Wayne Independent - Honesdale, PA
Boomers Fall 2019
- Page 6
Amazing Fantasy
Comics from the ’60s growing in popularity, value

By Melissa Erickson

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More than just a bit of prized nostalgia, the pleasures of youth are sometimes worth big bucks.

Silver Age comic books — those published between about 1956 and 1970 — are skyrocketing in popularity and rising in value among collectors. Do you have a box of comics hidden away that may be worth money?

Just like some vinyl records, baseball cards, fi rst-edition concert posters and toys like Hot Wheels and Barbies, many comic books now have bumped-up monetary value.

The most expensive Golden Age (about 1938 to 1956) comics can sell for more than $1 million, but the comics of baby boomers’ youth are also rising in value, said Vincent Zurzolo, co-owner of Metropolis Collectibles in New York, a vintage comic book dealer, and its online auction house, ComicConnect.com. Superheroes like the Flash, Green Lantern, Aquaman and Black Panther plus the X-Men and the Fantastic Four all fl ourished during what is known as the Silver Age of comics, Zurzolo said. Each time one of these characters shows up in a movie or TV show now, vintage comics’ value jumps, he said.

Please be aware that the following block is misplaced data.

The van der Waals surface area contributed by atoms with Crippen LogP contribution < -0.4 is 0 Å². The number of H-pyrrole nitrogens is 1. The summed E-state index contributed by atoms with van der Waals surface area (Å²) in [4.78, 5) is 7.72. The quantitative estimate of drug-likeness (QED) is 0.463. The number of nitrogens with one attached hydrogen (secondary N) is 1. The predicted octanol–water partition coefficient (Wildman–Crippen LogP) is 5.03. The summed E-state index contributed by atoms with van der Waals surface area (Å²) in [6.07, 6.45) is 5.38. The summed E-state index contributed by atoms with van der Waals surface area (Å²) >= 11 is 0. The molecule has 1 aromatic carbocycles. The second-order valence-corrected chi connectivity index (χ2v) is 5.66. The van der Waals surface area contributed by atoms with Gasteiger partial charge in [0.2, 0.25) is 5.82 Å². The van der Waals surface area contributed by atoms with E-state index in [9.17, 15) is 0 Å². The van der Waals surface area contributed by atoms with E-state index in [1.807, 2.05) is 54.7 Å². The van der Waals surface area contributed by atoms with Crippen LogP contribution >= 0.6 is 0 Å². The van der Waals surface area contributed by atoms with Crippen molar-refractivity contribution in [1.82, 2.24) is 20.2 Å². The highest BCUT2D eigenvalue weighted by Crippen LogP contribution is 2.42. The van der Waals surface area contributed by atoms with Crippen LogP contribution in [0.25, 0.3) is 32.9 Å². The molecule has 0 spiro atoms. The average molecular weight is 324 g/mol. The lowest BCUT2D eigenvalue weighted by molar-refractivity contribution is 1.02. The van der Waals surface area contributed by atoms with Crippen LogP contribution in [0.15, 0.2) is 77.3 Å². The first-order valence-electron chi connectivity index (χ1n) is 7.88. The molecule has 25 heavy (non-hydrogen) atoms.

These days it’s rare for a cache of Golden Age comics to be uncovered, but not uncommon for those from the Silver Age to be found packed away in a closet or attic, Zurzolo said.

“Our target customer is a retiree or an empty-nester looking to downsize. They fi nd a comic book collection from the 1960s and think, ‘I may have something of value here,’” said Ashley Cotter-Cairns, president of SellMyComicBooks.com and an advisor to the Overstreet Comic Book Price Guide.

Some people advocate for holding onto Silver Age comics when they realize their value, but others are looking for a sale, CotterCairns said. If your stash of comics has survived over four or fi ve decades unharmed from basement fl ooding or other disasters, it could be the right time to make some money, he said.

What’s the difference? Lifetime collector Robert Letscher of the Phoenix area decided to sell his collection, valued at $500,000, this past summer. Growing up in the 1960s as an “Air Force brat” whose family relocated often, Letscher often felt isolated and alone as the new kid in town. He turned to comic books, where

see FANTASY page 29